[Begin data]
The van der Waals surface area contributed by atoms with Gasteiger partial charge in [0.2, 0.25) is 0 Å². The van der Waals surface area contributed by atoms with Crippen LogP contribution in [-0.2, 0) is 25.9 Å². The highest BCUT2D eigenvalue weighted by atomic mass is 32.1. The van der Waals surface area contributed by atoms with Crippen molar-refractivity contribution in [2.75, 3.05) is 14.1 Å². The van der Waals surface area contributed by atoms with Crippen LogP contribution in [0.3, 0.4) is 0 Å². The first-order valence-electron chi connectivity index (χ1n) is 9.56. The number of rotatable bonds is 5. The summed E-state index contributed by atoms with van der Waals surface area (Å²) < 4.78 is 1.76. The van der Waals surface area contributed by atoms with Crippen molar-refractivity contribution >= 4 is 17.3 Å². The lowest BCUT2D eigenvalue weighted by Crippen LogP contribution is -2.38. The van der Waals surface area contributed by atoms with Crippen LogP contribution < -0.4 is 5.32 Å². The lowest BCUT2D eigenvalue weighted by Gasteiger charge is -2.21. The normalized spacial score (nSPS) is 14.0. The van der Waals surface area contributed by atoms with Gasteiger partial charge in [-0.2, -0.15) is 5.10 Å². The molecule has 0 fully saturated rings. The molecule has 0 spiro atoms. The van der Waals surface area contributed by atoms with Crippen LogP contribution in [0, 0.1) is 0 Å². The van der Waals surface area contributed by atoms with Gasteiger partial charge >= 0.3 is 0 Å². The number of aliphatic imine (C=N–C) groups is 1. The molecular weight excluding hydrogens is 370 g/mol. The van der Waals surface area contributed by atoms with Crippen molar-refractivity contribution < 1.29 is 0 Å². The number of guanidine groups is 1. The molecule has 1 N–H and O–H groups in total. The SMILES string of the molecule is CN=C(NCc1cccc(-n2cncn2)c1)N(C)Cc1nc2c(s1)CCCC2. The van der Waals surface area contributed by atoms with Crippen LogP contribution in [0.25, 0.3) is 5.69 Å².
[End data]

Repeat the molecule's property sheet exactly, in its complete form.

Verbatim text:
The van der Waals surface area contributed by atoms with Gasteiger partial charge in [0.2, 0.25) is 0 Å². The van der Waals surface area contributed by atoms with Crippen LogP contribution in [-0.2, 0) is 25.9 Å². The highest BCUT2D eigenvalue weighted by atomic mass is 32.1. The van der Waals surface area contributed by atoms with Crippen molar-refractivity contribution in [2.75, 3.05) is 14.1 Å². The van der Waals surface area contributed by atoms with Crippen LogP contribution in [0.3, 0.4) is 0 Å². The first-order valence-electron chi connectivity index (χ1n) is 9.56. The number of rotatable bonds is 5. The summed E-state index contributed by atoms with van der Waals surface area (Å²) < 4.78 is 1.76. The van der Waals surface area contributed by atoms with Crippen molar-refractivity contribution >= 4 is 17.3 Å². The lowest BCUT2D eigenvalue weighted by Crippen LogP contribution is -2.38. The van der Waals surface area contributed by atoms with Crippen LogP contribution < -0.4 is 5.32 Å². The lowest BCUT2D eigenvalue weighted by Gasteiger charge is -2.21. The normalized spacial score (nSPS) is 14.0. The van der Waals surface area contributed by atoms with Gasteiger partial charge in [-0.2, -0.15) is 5.10 Å². The molecule has 0 fully saturated rings. The molecule has 0 spiro atoms. The van der Waals surface area contributed by atoms with Crippen LogP contribution in [0, 0.1) is 0 Å². The van der Waals surface area contributed by atoms with Gasteiger partial charge >= 0.3 is 0 Å². The number of aliphatic imine (C=N–C) groups is 1. The molecular weight excluding hydrogens is 370 g/mol. The van der Waals surface area contributed by atoms with Crippen molar-refractivity contribution < 1.29 is 0 Å². The number of guanidine groups is 1. The molecule has 1 N–H and O–H groups in total. The SMILES string of the molecule is CN=C(NCc1cccc(-n2cncn2)c1)N(C)Cc1nc2c(s1)CCCC2. The van der Waals surface area contributed by atoms with Crippen LogP contribution in [0.25, 0.3) is 5.69 Å².